The Tuareg desert people of Timbuktu, Mali - Paldywan Kenobi's place

Palden Jenkins
Retired author, photographer, webmaster, historian and humanitarian
Palden Jenkins
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The Tuareg desert people of Timbuktu, Mali

This page is now out of date and will soon be replaced with a separate website. But it gives a clue about the Tinzibitane project.

The Tuareg school before the new one was builtBackground

This isn't just about starting a school. This is about the revival of a desert village after a time of drought, war and economic downturn following the 2012 jihadi war in Mali and the consequent collapse of tourism in the area.

Apart from herding and trading, as Tuareg traditionally do, the villagers make crafts for sale in Timbuktu - except the tourists have gone and that option has gone with them. Drought hit the Sahel in recent times, decimating their herds of goats and camels.

The war started out as an independence war by the Tuareg in the north of Mali, who felt misgoverned and neglected, and then the Tuareg were eclipsed in 2012 by Al Qaeda-supported Jihadis (a spill-over from war in Libya). The jihadis were then battled by French troops in 2013-4.
The village chief sitting with Anim on the right and his father in green on the left
The chief and notables of TinzibitaneThe effect of this was to scatter many members of the village to refugee camps in other countries such as Mauretania and further afield. The village hit hard times.

The village, called Tinzibitane Elabdach, is 45km west of Timbuktu in the Sahara. It is dispersed around an area of the desert so that different families can keep their herds separate. But it functions as one village under one chief - and here he is, in the picture. He has sent me greetings for all of you and thanks you for considering supporting their village.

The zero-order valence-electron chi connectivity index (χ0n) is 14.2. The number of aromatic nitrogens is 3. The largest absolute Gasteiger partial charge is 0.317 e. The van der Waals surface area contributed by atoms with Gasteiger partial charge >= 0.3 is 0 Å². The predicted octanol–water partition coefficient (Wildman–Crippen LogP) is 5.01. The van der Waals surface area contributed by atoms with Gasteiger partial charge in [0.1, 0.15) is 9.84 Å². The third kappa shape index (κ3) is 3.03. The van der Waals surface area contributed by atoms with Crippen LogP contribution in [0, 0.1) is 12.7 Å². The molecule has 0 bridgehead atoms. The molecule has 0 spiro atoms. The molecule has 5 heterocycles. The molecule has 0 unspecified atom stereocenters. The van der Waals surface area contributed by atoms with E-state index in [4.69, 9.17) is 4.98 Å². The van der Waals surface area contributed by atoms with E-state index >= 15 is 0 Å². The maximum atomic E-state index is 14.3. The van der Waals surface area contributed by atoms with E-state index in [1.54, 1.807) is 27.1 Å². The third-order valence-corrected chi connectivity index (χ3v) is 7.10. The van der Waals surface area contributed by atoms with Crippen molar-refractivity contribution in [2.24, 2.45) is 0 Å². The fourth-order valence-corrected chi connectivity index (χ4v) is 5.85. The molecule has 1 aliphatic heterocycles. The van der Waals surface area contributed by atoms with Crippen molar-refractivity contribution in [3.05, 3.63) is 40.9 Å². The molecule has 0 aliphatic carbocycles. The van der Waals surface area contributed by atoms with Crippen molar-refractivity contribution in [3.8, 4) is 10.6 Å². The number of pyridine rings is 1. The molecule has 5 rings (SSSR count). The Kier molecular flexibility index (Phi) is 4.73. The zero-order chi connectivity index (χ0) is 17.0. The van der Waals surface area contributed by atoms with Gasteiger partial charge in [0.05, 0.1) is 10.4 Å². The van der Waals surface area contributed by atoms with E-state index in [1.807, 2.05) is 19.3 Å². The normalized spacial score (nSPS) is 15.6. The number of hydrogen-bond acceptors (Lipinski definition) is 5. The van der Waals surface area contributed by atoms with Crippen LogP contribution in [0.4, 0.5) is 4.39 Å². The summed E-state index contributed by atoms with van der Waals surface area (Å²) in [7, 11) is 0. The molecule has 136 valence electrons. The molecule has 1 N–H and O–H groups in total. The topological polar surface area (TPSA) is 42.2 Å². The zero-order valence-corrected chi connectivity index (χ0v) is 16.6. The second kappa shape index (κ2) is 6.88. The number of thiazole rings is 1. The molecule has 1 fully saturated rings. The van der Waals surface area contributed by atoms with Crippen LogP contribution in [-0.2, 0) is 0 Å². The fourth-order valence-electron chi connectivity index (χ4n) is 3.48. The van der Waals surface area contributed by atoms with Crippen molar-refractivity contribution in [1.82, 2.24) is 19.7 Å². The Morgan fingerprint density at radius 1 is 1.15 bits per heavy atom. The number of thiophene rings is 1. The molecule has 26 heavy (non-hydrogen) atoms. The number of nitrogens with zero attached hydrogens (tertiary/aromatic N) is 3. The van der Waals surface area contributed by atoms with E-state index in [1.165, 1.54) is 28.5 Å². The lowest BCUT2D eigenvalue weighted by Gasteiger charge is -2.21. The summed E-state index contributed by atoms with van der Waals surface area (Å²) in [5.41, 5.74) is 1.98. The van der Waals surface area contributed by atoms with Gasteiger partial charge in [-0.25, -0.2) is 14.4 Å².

About the school

The Tuareg are traditional people living a simple life, but they're astute too, and they know they must square with modern life. That's why they want to start this school - they wish to raise their game in the longterm, and of course they care about their kids' futures too. The government of Mali doesn't help them, because they are Tuaregs, so they must provide for themselves, with our help.

About the school, Anim wrote to me:

Before the [2012] crisis we built our school in tents, but people had to flee to refugee camps. Today we are back and we need to build a three-classroom school in cement. We want three teachers, and tables, chairs and blackboards so our kids have all they need to study. We are committed to make that possible and that's why we require your help.

Before the crisis we had a lot of kids but fewer teachers and less room, so we taught some in the morning and others in the night [afternoons are too hot]. We really don't want to do that again - we want all of them to study together. We are expecting to have more than 50 students per class - students from 7 to 15 years old.

We have the money we collected [from our own people] but we need more so that we can start to build the school and buy materials together and then pay the teachers.

They are working on assembling materials and making preparations, and they are ready to start when they can, soon. I wish to make this possible for them, and I shall be monitoring developments and working to build more ongoing support so that they can keep the school going.

I'm seeking to raise around 6,000 GBP for this. In case you think this is a lot of money, it's the cost of educating 1-2 children in a British school, but in Mali it educates 50ish children.
Anim Tuareg and Zeinabou

How I got involved with a
Tuareg nomad village
in the Sahara Desert

I was contacted in 2014 by Anim al Housseini Touareg on Facebook, then 27. He was formerly a tourist guide and craft seller in Timbuktu, but business collapsed after the jihadi war in 2012-13. Speaking Taureg, Arabic, French and English, he is now a kind of fixer and ambassador for the village, working with and for the village chief.